Fiscal Challenges. Gov. Padilla’s working group plan projected that, if the plan were adopted and implemented, it would be key to bringing Puerto Rico’s five-year total fiscal deficit down to about $13 billion. To close it, however, they made clear, Puerto Rico could not meet its full municipal bond payment obligations. The working plan estimated that over the next five years, Puerto Rico would have to make $18 billion in principal and interest payments to municipal bondholders on some $47 billion in outstanding municipal bond debt—but that they would propose diverting $13 billion to finish paying for essential public services over the coming five years, leaving for a Solomon’s choice about how to apportion deep cuts in Puerto’s Rico’s constitutionally obligated payments to bondholders scattered all across America—and no road map or federal bankruptcy judge to opine what might be the most equitable means in which to opt to make such payments—much less what legal ramifications might trigger. Put in context, the plan proposes a fiscal restructuring significantly larger than Detroit’s record municipal bankruptcy filing—a filing with U.S. Bankruptcy Judge Steven Rhodes which involved some $8 billion of municipal bond debt. Puerto Rico entities are unable to access Chapter 9.

Muni Bankruptcy Is Large, Complicated, & Seemingly Unending. Jefferson County, which emerged from what was—at the time—the largest municipal bankruptcy in U.S. history nearly two years ago now can better appreciate that it “ain’t over until it’s over,” finding itself before the 11th U.S. Circuit Court of Appeals this week where a group of the County’s residents claimed they were denied constitutional protections under the decision of the U.S. bankruptcy court’s approval of Jefferson County’s plan of debt adjustment, with their attorney testifying: “The essence of our client’s position to the 11th Circuit Court of Appeals is that our clients are entitled to their day in court on the merits of the legal issues presented by the Jefferson County plan of adjustment,” adding that while it was “understandable that the U.S. bankruptcy court wanted to bring the case to closure…fundamental constitutional issues simply cannot be trumped by such concerns.” The issue is whether the court should accept or reject Jefferson County’s appeal of a September 2014 ruling by U.S. District Judge Sharon Blackburn, in which Judge Blackburn rejected the county’s arguments that the ratepayers’ municipal bankruptcy appeal was moot, in part because the plan had been significantly consummated, but also because Judge Blackburn claimed she could consider the constitutionality of Jefferson County’s plan of debt adjustment, which ceded Jefferson County’s future authority to oversee sewer rates to the federal bankruptcy court. The odoriferous legal issue relates to Jefferson County’s issuance—as part of its approved plan of debt adjustment—to issue $1.8 billion in sewer refunding warrants—an issuance which not only paved the way for Jefferson County to write down some $1.4 billion in related sewer debt, but also to exit municipal bankruptcy and the overwhelming costs of the litigation. Thus, with the sale of the new warrants consummated, Jefferson County exited (or at least believed it had…) municipal bankruptcy. The county’s sewer ratepayers, however, are claiming Jefferson County’s plan contains an “offensive” provision which would enable the federal bankruptcy court to retain jurisdiction over the plan for the 40 years that the sewer refunding warrants remain outstanding—a federal oversight which Jefferson County has argued has provided a critical security feature that has been key to attracting investors to purchase the warrants it issued in 2013—a transaction which the County alleges cannot be unwound—and added that the appeal by the residents is constitutionally, equitably, and statutorily moot, because the plan has already been implemented. The ratepayers have countered that even if the federal oversight provision were to be deleted from the County’s approved plan of adjustment, the indenture for the 2013 sewer warrants provides greater latitude to resolve a default: noting that were a subsequent fiscal default to occur, “the trustee shall be entitled to petition the bankruptcy court or any other court of competent jurisdiction for an order enforcing the requirements of the confirmed plan of adjustment.” (Such requirements include increasing rates charged for services, so that the sewer system generates sufficient revenue to cure any default.) But it is the provision allowing the federal bankruptcy court to maintain oversight which is central to Jefferson County’s position—in no small part because it offers an extra layer of security for bondholders and prospective bondholders of a municipality which opts to avail itself of a provision in the U.S. bankruptcy code which allows the judicial branch of the U.S. to retain oversight of a city or county’s plan of fiscal adjustment—or, as the perennial godfather of municipal bankruptcy Jim Spiotto puts it, the question in Jefferson County’s case involves an interpretation over what the U.S. bankruptcy code permits and whether the federal court’s supervision is actually the act of setting rates or insuring that the county complies with the covenants that it promised.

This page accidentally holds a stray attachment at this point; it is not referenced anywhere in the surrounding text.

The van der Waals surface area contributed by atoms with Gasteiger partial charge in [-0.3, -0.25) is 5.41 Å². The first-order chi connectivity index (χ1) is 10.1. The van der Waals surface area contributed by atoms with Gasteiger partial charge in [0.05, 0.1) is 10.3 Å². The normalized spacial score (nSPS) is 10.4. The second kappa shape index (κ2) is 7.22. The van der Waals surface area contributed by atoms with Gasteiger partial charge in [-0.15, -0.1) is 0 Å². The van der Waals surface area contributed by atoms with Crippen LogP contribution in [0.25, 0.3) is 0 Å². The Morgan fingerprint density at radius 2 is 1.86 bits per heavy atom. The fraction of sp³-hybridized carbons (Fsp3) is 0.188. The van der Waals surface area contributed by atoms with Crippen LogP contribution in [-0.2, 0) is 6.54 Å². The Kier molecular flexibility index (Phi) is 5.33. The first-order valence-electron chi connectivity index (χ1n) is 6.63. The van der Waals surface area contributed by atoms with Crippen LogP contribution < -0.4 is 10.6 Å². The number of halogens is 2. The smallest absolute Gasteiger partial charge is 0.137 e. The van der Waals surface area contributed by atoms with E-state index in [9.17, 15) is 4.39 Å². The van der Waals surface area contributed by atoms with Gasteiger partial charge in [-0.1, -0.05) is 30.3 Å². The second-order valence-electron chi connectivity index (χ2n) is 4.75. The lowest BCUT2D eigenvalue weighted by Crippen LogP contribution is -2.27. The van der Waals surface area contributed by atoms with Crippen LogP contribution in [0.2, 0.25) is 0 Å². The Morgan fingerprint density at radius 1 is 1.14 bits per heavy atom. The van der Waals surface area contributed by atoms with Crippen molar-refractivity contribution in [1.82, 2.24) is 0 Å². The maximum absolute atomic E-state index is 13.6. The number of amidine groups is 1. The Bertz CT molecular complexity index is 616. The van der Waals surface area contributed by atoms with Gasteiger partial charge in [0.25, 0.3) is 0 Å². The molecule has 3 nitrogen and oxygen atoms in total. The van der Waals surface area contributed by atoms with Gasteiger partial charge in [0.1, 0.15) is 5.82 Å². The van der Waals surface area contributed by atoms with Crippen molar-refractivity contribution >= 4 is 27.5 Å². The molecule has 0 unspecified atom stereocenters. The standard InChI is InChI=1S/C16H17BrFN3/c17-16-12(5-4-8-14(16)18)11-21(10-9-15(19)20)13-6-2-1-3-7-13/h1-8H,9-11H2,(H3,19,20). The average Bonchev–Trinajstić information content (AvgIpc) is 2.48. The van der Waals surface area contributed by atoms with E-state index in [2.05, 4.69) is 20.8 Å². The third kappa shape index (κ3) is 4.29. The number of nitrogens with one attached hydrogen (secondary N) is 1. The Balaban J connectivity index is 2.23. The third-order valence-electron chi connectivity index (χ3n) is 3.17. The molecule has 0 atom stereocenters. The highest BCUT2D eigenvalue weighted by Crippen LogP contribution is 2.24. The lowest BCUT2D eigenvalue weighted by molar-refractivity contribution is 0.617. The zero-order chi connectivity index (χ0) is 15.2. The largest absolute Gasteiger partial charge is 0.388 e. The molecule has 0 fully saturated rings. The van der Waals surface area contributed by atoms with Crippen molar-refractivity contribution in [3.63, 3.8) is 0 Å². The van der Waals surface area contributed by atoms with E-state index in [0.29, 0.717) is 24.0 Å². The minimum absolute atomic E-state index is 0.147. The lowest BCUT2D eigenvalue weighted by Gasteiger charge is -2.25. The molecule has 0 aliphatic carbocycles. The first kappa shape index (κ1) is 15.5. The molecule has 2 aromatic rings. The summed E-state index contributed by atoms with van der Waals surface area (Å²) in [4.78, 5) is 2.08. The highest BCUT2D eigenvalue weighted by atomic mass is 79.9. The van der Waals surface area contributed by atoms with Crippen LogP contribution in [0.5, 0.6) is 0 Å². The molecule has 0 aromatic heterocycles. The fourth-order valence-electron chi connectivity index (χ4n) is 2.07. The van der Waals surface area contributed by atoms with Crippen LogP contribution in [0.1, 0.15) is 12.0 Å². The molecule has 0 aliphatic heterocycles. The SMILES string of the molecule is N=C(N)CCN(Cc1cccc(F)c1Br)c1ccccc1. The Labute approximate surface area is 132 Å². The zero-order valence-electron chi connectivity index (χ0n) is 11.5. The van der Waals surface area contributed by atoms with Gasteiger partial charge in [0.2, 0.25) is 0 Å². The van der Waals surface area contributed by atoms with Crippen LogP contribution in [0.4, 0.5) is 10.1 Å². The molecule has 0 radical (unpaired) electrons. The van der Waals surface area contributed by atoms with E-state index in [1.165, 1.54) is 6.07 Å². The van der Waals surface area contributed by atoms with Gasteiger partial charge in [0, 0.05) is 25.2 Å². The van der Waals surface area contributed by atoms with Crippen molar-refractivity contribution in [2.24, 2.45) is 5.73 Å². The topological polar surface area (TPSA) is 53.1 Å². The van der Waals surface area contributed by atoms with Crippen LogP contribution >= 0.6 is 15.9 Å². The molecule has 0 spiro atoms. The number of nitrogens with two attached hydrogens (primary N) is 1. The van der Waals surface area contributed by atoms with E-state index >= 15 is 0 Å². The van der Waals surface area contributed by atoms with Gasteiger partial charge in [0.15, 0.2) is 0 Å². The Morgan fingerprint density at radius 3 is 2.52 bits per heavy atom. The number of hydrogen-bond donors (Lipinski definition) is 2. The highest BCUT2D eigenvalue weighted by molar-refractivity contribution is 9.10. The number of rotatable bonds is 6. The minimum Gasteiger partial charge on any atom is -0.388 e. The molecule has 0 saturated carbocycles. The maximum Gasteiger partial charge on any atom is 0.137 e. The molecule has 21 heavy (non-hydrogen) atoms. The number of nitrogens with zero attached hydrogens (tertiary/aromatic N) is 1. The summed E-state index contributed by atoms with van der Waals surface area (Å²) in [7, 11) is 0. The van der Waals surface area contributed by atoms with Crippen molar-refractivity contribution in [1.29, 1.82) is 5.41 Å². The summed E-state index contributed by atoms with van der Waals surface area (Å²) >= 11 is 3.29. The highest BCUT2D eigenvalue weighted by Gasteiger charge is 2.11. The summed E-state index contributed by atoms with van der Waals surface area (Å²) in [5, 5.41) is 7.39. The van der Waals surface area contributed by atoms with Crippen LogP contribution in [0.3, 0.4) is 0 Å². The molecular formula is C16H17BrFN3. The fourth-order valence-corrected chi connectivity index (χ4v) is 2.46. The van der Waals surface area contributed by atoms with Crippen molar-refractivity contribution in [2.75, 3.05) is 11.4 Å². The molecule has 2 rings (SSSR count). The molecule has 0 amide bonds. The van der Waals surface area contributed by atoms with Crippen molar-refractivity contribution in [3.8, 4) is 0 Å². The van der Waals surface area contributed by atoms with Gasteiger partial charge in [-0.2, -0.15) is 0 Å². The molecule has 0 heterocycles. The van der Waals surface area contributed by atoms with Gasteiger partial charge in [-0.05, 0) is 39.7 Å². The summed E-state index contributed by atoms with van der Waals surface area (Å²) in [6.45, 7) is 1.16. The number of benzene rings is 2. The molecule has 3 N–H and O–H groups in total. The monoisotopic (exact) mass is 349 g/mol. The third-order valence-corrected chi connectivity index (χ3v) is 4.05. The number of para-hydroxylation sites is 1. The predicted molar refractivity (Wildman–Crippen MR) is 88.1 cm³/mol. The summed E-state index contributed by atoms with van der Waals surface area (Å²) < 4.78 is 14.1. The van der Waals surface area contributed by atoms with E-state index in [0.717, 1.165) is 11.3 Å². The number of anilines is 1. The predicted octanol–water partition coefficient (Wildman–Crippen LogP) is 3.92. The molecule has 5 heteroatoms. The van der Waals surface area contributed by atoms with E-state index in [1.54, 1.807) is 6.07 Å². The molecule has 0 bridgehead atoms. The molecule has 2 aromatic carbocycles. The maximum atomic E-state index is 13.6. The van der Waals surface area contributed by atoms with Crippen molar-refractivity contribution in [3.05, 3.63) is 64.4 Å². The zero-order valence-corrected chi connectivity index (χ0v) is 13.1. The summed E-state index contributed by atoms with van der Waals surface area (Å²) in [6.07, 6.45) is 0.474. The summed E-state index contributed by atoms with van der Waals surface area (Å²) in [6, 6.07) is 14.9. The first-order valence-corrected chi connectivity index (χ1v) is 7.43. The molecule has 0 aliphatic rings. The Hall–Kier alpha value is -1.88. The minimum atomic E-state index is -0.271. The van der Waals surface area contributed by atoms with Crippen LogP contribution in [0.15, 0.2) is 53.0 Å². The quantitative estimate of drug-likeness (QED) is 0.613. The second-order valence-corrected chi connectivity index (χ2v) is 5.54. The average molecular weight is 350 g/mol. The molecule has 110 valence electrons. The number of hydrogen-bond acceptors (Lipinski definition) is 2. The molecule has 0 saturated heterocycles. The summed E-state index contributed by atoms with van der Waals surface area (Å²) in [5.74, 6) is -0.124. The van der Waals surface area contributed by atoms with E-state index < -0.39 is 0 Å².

In Jefferson County, as in most cities and counties, sewer system rates have been set by resolutions approved by the Jefferson County Commission to fix rates and charges sufficient to cover the cost of providing sewer service, including funds for operations and maintenance, capital expenditures, and debt service on the 2013 warrants. Jefferson County’s attorneys have added that neither the plan of adjustment or U.S. Bankruptcy Judge Thomas Bennett’s confirmation order “changes the substantive law of the state of Alabama with regard to the enforcement of rates established pursuant to contract or legislation….Rather, the plan merely retains the bankruptcy court as an available forum in which such substantive law may be enforced, using the same remedies available in Alabama state court…In no event will the bankruptcy court ever set sewer rates; it is simply a forum to enforce the plan and related contracts – just as an Alabama state court could.” Ergo, part of the federalism issue and challenge relates to the Johnson Act, which essentially prohibits federal courts from taking actions that directly and indirectly affect the rates of utilities organized under state laws. In this instance, the ratepayers have claimed that the removal of the “retention of jurisdiction provision” from Jefferson County’s bankruptcy confirmation order would not unlawfully impose a new, involuntary plan on the county and its residents because “the indenture explicitly contemplates that the purchasers of the new sewer warrants may seek relief from courts other than the bankruptcy court.” Moreover, they claim the transaction would not have to be unwound were the U.S. district court to strike the jurisdictional retention provision from the plan, because the sewer bondholders could seek relief from other courts were Jefferson County to fail to increase sewer rates. The court directed Jefferson County to respond to its challenging sewer ratepayers by Monday, September 28th. Stay tuned.